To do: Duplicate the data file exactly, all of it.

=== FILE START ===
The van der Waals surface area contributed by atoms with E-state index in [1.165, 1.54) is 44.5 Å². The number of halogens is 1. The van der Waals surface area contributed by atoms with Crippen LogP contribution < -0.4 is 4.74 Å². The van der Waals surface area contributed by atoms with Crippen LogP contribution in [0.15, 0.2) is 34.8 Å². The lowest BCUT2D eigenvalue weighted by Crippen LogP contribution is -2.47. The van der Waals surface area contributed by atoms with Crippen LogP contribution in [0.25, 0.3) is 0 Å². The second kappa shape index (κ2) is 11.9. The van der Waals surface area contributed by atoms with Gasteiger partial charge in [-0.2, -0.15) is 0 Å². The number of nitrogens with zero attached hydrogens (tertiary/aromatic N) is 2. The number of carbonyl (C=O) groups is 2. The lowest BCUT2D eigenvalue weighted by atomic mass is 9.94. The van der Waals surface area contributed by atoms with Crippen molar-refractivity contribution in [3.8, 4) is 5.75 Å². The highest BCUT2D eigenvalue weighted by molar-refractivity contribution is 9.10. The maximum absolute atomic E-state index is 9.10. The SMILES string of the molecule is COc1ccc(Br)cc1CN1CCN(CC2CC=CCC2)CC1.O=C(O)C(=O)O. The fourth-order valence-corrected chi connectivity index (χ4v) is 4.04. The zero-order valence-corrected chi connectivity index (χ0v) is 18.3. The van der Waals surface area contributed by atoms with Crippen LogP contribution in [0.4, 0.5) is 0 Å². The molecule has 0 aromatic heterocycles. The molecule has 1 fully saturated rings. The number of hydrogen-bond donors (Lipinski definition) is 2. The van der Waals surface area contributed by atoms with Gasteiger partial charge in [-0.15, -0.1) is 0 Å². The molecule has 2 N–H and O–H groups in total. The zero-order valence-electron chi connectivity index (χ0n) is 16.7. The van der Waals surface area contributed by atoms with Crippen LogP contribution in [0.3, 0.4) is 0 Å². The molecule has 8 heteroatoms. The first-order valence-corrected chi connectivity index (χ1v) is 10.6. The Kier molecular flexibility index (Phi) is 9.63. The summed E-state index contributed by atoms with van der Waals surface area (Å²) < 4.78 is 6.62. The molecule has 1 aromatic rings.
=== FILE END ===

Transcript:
The van der Waals surface area contributed by atoms with E-state index in [1.165, 1.54) is 44.5 Å². The number of halogens is 1. The van der Waals surface area contributed by atoms with Crippen LogP contribution < -0.4 is 4.74 Å². The van der Waals surface area contributed by atoms with Crippen LogP contribution in [0.15, 0.2) is 34.8 Å². The lowest BCUT2D eigenvalue weighted by Crippen LogP contribution is -2.47. The van der Waals surface area contributed by atoms with Crippen LogP contribution in [0.25, 0.3) is 0 Å². The second kappa shape index (κ2) is 11.9. The van der Waals surface area contributed by atoms with Gasteiger partial charge in [-0.2, -0.15) is 0 Å². The number of nitrogens with zero attached hydrogens (tertiary/aromatic N) is 2. The number of carbonyl (C=O) groups is 2. The lowest BCUT2D eigenvalue weighted by atomic mass is 9.94. The van der Waals surface area contributed by atoms with Crippen molar-refractivity contribution in [3.8, 4) is 5.75 Å². The highest BCUT2D eigenvalue weighted by molar-refractivity contribution is 9.10. The maximum absolute atomic E-state index is 9.10. The SMILES string of the molecule is COc1ccc(Br)cc1CN1CCN(CC2CC=CCC2)CC1.O=C(O)C(=O)O. The fourth-order valence-corrected chi connectivity index (χ4v) is 4.04. The zero-order valence-corrected chi connectivity index (χ0v) is 18.3. The van der Waals surface area contributed by atoms with Crippen LogP contribution in [0.4, 0.5) is 0 Å². The molecule has 0 aromatic heterocycles. The molecule has 1 fully saturated rings. The number of hydrogen-bond donors (Lipinski definition) is 2. The van der Waals surface area contributed by atoms with Gasteiger partial charge in [-0.15, -0.1) is 0 Å². The molecule has 2 N–H and O–H groups in total. The zero-order valence-electron chi connectivity index (χ0n) is 16.7. The van der Waals surface area contributed by atoms with Crippen LogP contribution in [0.3, 0.4) is 0 Å². The molecule has 8 heteroatoms. The first-order valence-corrected chi connectivity index (χ1v) is 10.6. The Kier molecular flexibility index (Phi) is 9.63. The summed E-state index contributed by atoms with van der Waals surface area (Å²) < 4.78 is 6.62. The molecule has 1 aromatic rings.